Cheers Swansong.

    #17007

    zoe9
    Participant

    Oh that’s so cute – bless him.
    I have tried to get my husband involved but I wasn’t as successful as you.
    I had 5 who were due to hatch and a dog who was waiting for her walk but I didn’t want to leave until they were out and I knew they were safe. Four hatched without incident, but the fifth was taking his time so I left my husband in charge and took the dog out. My parting words were “I’m sure he’ll be fine, just make sure he has a good grip”.
    When I returned an hour later my husband was standing on the front porch looking very stressed. As luck would have it this fifth one had a dodgy front leg and although he’d hung on long enough to extend his wings he’d then started falling and his wings were still soft, so my poor husband had spent the last 30 minutes watching him and picking him up and trying to find something he could grip to.
    Have to say he was MOST relieved when I returned and he promptly handed all butterfly duties back to me and went off and did his own thing. Ah well.
    As a PS to this the buttefly was fine and adapted to his weak front leg by hooking his entire leg over whatever he was holding on to.

    #16996

    margie
    Participant

    Hi zoe9
    Thanks for the reply. re your husband thinking you are obsessed do what I did get him involved with you. Last year my husband thought I spent to much time running around plants etc but I got him involved slowly by asking for help with things I had to do for the wriggling family. He watched a pillar change into a chrysalis and then a butterfly hatch and he was hooked. Now he is only to happy to help especially moving the buckets around in winter and preparing my boxs for the butterflies if the weather is to wet to let them go, now he is building me a butterfly house and potting room, we (pillars)and I couldn’t manage as well without him.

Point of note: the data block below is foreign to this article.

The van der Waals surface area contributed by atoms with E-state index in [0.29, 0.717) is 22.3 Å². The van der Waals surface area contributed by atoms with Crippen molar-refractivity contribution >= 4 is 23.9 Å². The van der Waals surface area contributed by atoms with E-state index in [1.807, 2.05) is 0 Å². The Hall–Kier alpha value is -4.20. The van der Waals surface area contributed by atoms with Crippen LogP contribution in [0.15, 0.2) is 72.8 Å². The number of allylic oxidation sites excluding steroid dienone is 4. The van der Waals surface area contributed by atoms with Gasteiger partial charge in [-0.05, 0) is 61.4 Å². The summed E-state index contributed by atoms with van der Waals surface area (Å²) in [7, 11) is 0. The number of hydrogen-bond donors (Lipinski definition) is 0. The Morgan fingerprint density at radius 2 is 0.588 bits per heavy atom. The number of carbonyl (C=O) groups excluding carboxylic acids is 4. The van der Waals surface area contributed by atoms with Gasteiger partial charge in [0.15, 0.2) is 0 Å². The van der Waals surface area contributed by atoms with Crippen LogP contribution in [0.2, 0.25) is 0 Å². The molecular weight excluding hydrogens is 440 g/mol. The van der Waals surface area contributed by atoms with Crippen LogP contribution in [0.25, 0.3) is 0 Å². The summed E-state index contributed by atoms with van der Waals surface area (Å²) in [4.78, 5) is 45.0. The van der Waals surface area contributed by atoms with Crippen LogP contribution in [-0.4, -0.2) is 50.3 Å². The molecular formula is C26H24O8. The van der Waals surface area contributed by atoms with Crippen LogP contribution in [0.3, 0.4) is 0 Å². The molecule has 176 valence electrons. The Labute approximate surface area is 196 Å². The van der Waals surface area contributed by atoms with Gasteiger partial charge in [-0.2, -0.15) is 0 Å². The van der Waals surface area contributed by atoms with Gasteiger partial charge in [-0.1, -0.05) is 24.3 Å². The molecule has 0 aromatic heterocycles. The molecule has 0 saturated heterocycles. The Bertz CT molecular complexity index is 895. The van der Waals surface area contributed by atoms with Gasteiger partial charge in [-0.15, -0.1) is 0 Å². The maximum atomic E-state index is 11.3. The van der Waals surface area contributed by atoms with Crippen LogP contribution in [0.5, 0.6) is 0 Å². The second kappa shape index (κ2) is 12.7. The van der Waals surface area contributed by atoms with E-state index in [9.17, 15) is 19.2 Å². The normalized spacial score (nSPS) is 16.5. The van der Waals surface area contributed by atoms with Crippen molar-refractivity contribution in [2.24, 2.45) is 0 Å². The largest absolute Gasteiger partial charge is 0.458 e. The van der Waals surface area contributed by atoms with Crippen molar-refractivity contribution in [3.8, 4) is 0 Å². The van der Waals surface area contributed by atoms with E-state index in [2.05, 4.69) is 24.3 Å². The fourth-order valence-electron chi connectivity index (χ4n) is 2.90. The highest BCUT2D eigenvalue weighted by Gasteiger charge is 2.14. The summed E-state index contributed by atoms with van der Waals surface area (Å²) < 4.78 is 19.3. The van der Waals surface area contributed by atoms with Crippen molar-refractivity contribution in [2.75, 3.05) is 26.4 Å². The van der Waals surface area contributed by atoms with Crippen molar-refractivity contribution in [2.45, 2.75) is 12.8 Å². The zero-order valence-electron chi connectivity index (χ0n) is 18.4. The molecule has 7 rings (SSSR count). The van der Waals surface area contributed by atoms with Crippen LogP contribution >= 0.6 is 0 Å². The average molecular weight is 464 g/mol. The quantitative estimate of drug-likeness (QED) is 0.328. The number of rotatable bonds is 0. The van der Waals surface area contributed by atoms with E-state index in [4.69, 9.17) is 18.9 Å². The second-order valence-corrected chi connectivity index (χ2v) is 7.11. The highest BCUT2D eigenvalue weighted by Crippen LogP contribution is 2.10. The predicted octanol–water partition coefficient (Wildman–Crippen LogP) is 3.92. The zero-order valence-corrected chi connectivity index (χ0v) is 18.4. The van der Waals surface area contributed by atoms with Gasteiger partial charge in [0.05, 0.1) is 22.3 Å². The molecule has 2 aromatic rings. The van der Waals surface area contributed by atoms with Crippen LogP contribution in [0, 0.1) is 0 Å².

Cheers Margie

    #16995

    zoe9
    Participant

    Oh you sound like me. I know where most of mine are and regularly check on them when they’re close to hatching to make sure all goes well and I do get upset if I miss any and they run into problems.
    As for that surgery, yikes is all I can say. Don’t think I’d ever attempt it – easier I think just to keep them safe inside and fed. Sad they don’t get to fly thuogh, but as least they have some sort of life as a butterfly. Plus my husband would probably divorce me if I started butterfly surgery – he already thinks I’m obsessed with them (which I am, I admit it!)

    #16992

    margie
    Participant

    Thanks Zoe9 I am guttered as I usually keep a close eye on them when they are close to hatching but I was away out and missed it I will wait and see how it is tomorrow and go from there keeping my fingers crossed it may fly. I have found an article on the net http://www.livemonarch.com/hospital.htm that shows how to replace a wing with one off a dead butterfly but I don’t think I have the nerve to attempt it at this stage.
    Margie

    #16991

    zoe9
    Participant

    Hi Margie
    Once the wings are dry there’s not much you can do if one is damaged or bent. From my experience if it’s just a slight bend he may still be able to fly. However if it’s a more severe bend (especially both wings on the one side) he probably won’t.
    At the moment I’m looking after 5 ‘damaged’ butterflies. A few hatched with problems, but two are the result of the bad weather we’ve been having here. They fell after their wings straightened but before they’d hardened and unfortunately I didn’t find them in time to rescue them.
    Being the big softie I am and wanting to help they all now live together in a big plastic container in my living room and get fed twice a day with sugar water. Most live at least two weeks like this, but some live much longer. I figure it’s the least I can do – I always feel sad if something happens and they can’t fly.
    Good luck with your guy.

    #16989

    margie
    Participant

    Yes we have had a wee bit of rain in the last 2 days but it is nice today and the weather looks settled I know what you mean re the muggy heat noticed that when I went to Auckland we don’t get it like that here so much, Hang in there will get better I am sure it can’t rain forever we would hope 🙂
    I have a butterfly that has hatched and it fell down I found it on the ground and it has a bent wing that is already dry, do you know if it will be alright or what do you think I should do? Is there any way I can straighten it both wings on the left side are effected they have a definate fold in them
    Cheers Margie

    #16977

    Jacqui
    Moderator

    That’s great, Margie! Means that summer is still here!!

    I’m currently in Dargaville and I am FED UP with the incessant weather, which is just so changeable – muggy, showery, cold, dry, showery, showery, rainy, heavy rain, showery, muggy. And most of hte time it’s muggy and wet. Just when you think you can safely go outside and stay dry… it rains again.

    ugh.

    Jacqui